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Klarna launches AI image recognition tool for shopping

The Swedish “buy now, pay later” pioneer said Tuesday that its new design would help users find the items they want by using more advanced AI recommendation algorithms, while merchants will be able to target customers more effectively.

Rafael Henrique | SOPA Images | LightRocket via Getty Images

Swedish technology startup Klarna is looking to take on big U.S. tech giants with its own artificial intelligence-powered image recognition tool to help people find products they want to buy.

The feature, which Klarna rolled out Wednesday, will enable users to point their phone at an item of clothing or an electronics product and find results for similar items directly within the Klarna app.

It’s similar to how Google Lens directs users to suggestions based on items captured by their camera.

The tool is trained on data from PriceRunner, a price comparison service Klarna acquired for close to $1 billion.

PriceRunner competes with the likes of Amazon, Google’s shopping comparison service Google Shopping, and French-founded firm Kelkoo.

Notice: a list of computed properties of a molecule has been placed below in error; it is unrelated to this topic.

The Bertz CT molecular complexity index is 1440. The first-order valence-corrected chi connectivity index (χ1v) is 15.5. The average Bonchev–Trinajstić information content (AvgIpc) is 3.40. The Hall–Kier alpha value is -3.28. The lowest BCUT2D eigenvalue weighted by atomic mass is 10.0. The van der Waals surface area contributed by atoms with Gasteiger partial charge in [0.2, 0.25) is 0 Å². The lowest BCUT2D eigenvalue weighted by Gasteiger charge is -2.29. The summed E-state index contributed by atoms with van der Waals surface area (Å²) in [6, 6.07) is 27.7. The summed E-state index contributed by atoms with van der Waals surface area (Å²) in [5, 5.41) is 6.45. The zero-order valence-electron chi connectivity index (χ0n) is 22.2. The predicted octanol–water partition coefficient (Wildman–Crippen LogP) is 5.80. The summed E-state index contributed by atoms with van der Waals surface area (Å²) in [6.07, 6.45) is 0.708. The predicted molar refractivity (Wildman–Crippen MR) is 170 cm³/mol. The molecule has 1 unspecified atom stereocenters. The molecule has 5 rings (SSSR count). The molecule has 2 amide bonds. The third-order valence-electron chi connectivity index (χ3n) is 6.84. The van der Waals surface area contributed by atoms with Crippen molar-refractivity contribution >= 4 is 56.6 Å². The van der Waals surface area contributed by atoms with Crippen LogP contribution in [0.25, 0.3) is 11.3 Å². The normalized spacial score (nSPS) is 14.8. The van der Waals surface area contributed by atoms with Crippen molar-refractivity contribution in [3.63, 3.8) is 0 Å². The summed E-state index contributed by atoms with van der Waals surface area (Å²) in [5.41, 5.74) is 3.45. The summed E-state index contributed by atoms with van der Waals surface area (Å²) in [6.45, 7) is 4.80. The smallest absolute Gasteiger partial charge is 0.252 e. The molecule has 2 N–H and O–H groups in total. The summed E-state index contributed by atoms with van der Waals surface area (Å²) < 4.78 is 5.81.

We see AI as a huge opportunity for Klarna and the way we are approaching it is to provide everyone at Klarna with the tools and support to use AI in their day-to-day jobs,” David Sandstrom, Klarna’s chief marketing officer, told CNBC.

“Our unique operating model gives us the agility to take advantage of emerging opportunities that deliver superior consumer benefits, such as AI, faster than sprawling traditional banks and credit card companies.”

Klarna users will be able to point their phone at an item of clothing or gadget and find recommendations on similar products directly within the Klarna app.


Sandstrom said the appeal of Klarna’s image recognition tech over Google is that Klarna is focusing more specifically on a shopping experience rather than pointing users toward more general search results on the web.

AI push

Still, regulators, not least the European Union, have become wary about the rapid advancement of generative AI technology, which generates new material in response to human inputs.

Sandstrom urged Europe not to risk falling behind in the global race toward AI.

“I still have my hopes up when it comes to Europe,” he told CNBC. “I think we take a lot of inspiration on what is coming out of China. They have their benefits when it comes to progress there.”

“A lot is obviously happening in Silicon Valley as well, but there is no rational reason why Europe should be behind.”

“I also think the world in general needs to lean into AI and start working with it and see where it can go right and where it can go wrong before passing judgment,” Sandstrom added. “Currently, I think it’s way too premature.”

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